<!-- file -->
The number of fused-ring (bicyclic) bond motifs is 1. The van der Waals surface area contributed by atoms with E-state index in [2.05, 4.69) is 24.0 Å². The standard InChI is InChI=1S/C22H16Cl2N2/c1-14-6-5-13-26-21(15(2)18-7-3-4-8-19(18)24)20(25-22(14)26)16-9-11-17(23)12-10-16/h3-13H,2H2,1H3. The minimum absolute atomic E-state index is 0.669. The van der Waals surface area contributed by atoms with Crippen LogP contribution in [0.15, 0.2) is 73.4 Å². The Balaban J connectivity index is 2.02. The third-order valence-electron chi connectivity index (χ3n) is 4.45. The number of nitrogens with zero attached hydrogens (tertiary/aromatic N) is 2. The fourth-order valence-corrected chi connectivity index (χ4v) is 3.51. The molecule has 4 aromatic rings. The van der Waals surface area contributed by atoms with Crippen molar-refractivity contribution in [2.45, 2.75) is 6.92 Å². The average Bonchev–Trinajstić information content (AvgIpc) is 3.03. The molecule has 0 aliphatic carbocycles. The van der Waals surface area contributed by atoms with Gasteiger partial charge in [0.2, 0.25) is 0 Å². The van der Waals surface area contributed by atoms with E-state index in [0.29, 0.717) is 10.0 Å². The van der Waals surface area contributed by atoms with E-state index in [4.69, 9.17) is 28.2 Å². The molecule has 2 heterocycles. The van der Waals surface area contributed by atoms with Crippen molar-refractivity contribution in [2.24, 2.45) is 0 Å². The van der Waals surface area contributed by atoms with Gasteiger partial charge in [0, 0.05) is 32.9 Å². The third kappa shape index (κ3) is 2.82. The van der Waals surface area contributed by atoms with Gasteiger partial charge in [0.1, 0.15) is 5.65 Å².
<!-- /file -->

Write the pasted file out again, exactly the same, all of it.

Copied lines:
The number of fused-ring (bicyclic) bond motifs is 1. The van der Waals surface area contributed by atoms with E-state index in [2.05, 4.69) is 24.0 Å². The standard InChI is InChI=1S/C22H16Cl2N2/c1-14-6-5-13-26-21(15(2)18-7-3-4-8-19(18)24)20(25-22(14)26)16-9-11-17(23)12-10-16/h3-13H,2H2,1H3. The minimum absolute atomic E-state index is 0.669. The van der Waals surface area contributed by atoms with Crippen LogP contribution in [0.15, 0.2) is 73.4 Å². The Balaban J connectivity index is 2.02. The third-order valence-electron chi connectivity index (χ3n) is 4.45. The number of nitrogens with zero attached hydrogens (tertiary/aromatic N) is 2. The fourth-order valence-corrected chi connectivity index (χ4v) is 3.51. The molecule has 4 aromatic rings. The van der Waals surface area contributed by atoms with Crippen molar-refractivity contribution in [2.45, 2.75) is 6.92 Å². The average Bonchev–Trinajstić information content (AvgIpc) is 3.03. The molecule has 0 aliphatic carbocycles. The van der Waals surface area contributed by atoms with Gasteiger partial charge in [0.2, 0.25) is 0 Å². The van der Waals surface area contributed by atoms with E-state index in [0.29, 0.717) is 10.0 Å². The van der Waals surface area contributed by atoms with E-state index in [4.69, 9.17) is 28.2 Å². The molecule has 2 heterocycles. The van der Waals surface area contributed by atoms with Crippen molar-refractivity contribution in [2.24, 2.45) is 0 Å². The van der Waals surface area contributed by atoms with Gasteiger partial charge in [0, 0.05) is 32.9 Å². The third kappa shape index (κ3) is 2.82. The van der Waals surface area contributed by atoms with Gasteiger partial charge in [0.1, 0.15) is 5.65 Å².